This past month sesame allergen labeling has been a hot topic. From the U.S. Food and Drug Administration’s (FDA) draft guidance to the House passing the Food Allergy Safety, Treatment, Education and Research Act (FASTER), requirements for sesame allergen labeling are moving forward. The FDA has cited recent studies showing that 0.1% of Americans are allergic to sesame. This is equal to the percentage of Americans that are allergic to fish and soy, two of the eight major allergens in the United States. As a result of this growing concern, FDA and Congress are working towards adding sesame to the list of major allergens. This article will provide an overview of how the FDA regulates allergen labeling and recent developments in allergen labeling regarding sesame.
The Big-8 and the Food Allergen Labeling and Consumer Protection Act of 2004 (FALCPA)
In August of 2004, FDA published the Food Allergen Labeling and Consumer Protection Act (FALCPA). The FALCPA is an amendment to the Food Drug and Cosmetic Act (FD&C) establishing the eight major allergens as milk, egg, fish, shellfish, tree nuts, wheat, peanuts, and soybeans. These eight major allergens are often referred to as “the Big-8.” There are over one hundred and sixty foods that can cause allergic reactions, the Big-8 account for ninety percent of food allergy reactions. Therefore, under the FALCPA, these major allergens require mandatory labeling. This mandatory labeling can be satisfied in one of two ways. The name of the allergenic food source can be included in parenthesis immediately following the usual name of the allergenic food source in the ingredient statement. For example, a food containing whey would be included on the ingredient label as “whey (milk).” Allergens may also be disclosed after the word “contains” after or beside the ingredient list. For instance, the packaging for the above product that includes whey would include the statement “Contains milk” adjacent to the ingredient list. However, the FALCPA does not require advisory statements such as “may contain.” If a manufacturer chooses to include such an advisory statement, it must be truthful and not misleading. One major issue that the FALCPA failed to account for is the naming of new major allergens. With the rising number of sesame allergies, this has become a public health issue that both FDA and Congress are working toward solving.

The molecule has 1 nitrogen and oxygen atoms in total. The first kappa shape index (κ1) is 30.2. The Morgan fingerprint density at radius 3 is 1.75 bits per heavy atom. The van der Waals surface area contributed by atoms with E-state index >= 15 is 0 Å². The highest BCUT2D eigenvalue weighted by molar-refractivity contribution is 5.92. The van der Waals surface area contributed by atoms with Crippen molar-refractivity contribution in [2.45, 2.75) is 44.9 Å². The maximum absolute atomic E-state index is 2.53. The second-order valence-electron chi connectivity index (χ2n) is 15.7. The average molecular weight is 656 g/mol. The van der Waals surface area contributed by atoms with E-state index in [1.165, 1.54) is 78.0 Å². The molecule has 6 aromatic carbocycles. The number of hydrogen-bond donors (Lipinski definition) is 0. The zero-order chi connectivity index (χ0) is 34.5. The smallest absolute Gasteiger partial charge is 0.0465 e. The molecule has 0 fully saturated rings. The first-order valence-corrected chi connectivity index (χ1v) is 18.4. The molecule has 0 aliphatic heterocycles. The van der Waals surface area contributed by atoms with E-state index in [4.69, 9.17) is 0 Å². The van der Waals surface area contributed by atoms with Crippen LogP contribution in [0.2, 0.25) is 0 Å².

Guidance from FDA
In response to a 2014 Center for Science in the Public Interest Petition regarding labeling sesame as an allergen, the FDA issued a notice requesting data and information regarding sesame allergies in the U.S in October of 2018. FDA received comments that some allergic reactions may be occurring from products with undeclared sesame or products that contain ingredients like tahini, a mixture of ground hulled sesame. FDA also stated that recent studies have found that the number of Americans that suffer from sesame allergies is statistically equivalent to the number of Americans that suffer from allergies to soy and fish.